Police Blotter and race
To The Editor:
As a resident of Chelsea, I take exception to your “Black Corner” a.k.a. Police Blotter/Crime-Stoppers Hotline, wherein you, courtesy of the N.Y.P.D., routinely identify the “race” of criminal suspects, above and beyond the photos you may run with the narratives about the perps.
This either witting or casual use of race in crime reporting offends good journalistic practices. Indeed, newspaper ethics and journalist watchdogs advise against this practice, reminding newspapers that their purpose is not to function as mere stenographers for the police or for government officials in reporting violent and other garden-variety crimes in the community.
The watchdogs, including the Associated Press, contend that the reflexive and casual identification by race of suspects is wrong. Such groups as the Society of Professional Journalists contend that the use of race is especially suspect by the press when such information is not likely to advance the community’s understanding of the nature of the crime or likely to aid in the actual suspect’s identification and capture. The AP Stylebook also takes sharp exception to identifying criminal suspects’ supposed “race” when race is neither pertinent to the story nor a factor in the motivation behind the crime (such as the case with “hate” incidents).
What do you advance other than racialist or racist stirrings when for instance you reported (on April 18) that a robbery was committed by two suspects “described as black, between age 20 and 30, and last seen wearing all dark clothing” — even if your report had added that the perps were wearing a T-shirt, jeans and sneakers?
I urge you to rethink your policy on use of “race” in crime reporting, and to use the suspect’s race only where it is relevant to the story, such as when reporting a race-related hate crime.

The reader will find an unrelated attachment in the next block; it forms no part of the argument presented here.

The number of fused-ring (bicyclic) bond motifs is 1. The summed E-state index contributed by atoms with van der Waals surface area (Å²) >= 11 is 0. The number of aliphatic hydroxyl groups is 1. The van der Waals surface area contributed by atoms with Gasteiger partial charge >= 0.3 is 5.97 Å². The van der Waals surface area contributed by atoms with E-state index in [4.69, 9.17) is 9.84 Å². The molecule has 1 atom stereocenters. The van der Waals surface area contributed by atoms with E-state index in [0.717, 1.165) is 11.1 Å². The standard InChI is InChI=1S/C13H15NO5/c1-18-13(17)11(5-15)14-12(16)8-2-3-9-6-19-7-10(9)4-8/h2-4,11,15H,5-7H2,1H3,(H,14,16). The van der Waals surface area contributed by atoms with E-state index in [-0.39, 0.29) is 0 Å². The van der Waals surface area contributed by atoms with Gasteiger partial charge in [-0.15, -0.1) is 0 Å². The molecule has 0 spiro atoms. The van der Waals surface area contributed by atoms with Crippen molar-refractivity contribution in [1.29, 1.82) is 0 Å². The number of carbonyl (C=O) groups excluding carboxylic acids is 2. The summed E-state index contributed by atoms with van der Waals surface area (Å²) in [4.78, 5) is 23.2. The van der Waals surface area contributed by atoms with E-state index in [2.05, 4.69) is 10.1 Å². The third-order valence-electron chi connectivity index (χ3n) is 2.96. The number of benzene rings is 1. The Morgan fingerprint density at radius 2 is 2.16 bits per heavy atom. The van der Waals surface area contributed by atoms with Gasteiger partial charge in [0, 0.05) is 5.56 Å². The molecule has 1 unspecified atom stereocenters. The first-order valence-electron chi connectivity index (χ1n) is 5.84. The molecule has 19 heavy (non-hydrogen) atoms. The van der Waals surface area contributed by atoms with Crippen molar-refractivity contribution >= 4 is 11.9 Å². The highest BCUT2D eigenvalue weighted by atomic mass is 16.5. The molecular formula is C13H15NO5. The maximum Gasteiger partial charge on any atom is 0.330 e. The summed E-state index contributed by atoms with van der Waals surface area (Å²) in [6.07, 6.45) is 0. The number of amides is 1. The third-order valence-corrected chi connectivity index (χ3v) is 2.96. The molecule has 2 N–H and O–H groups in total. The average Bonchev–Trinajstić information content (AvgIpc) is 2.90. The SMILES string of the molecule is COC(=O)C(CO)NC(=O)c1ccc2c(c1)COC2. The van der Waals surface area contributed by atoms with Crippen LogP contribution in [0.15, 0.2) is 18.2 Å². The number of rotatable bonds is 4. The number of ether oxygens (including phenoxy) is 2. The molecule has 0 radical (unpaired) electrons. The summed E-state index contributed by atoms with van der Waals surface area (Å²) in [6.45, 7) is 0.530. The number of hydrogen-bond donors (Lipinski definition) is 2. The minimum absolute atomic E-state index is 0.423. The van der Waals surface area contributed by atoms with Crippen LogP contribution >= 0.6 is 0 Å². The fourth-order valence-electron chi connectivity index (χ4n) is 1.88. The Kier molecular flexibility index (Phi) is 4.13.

Meyers is president, New York Civil Rights Coalition
Editor’s note: Thank you for raising an important subject about reporting on crime. Each media outlet makes its own considered decision on how to handle this issue. Police provide suspects’ descriptions in order to help identify them and, yes, to get people to call in tips to the CrimeStoppers Hotline. Printing suspects’ descriptions in the newspaper can also help residents’ safety.
Passive recreation space
To The Editor:
Re “Gansevoort playing-field need in play” (news article, may 16):
I have lived in the West Village since the 1990s. My building, on Barrow St., is a tenement with 20 units. There are no children living in the building. None. And there haven’t been, for years. I’m just guessing, but families with kids might make up 5 percent or less of the West Village demographic as a whole. Does that sound right?
I feel confident that while they aren’t vocal about it, my neighbors would prefer spaces to walk, sit, read, lie on some grass, instead of active recreation fields. A passive recreation space like Central Park’s Sheep Meadow serves 200 people at a time, while a soccer field taking up that space serves 22.
Those were the days
To The Editor:
Re “London Terrace: Charming — and that pool!” (Real Estate, May 16)
My mother had an apartment there in the 1930s. It was so expensive, she was afraid to tell her parents the rent was $75 a month.
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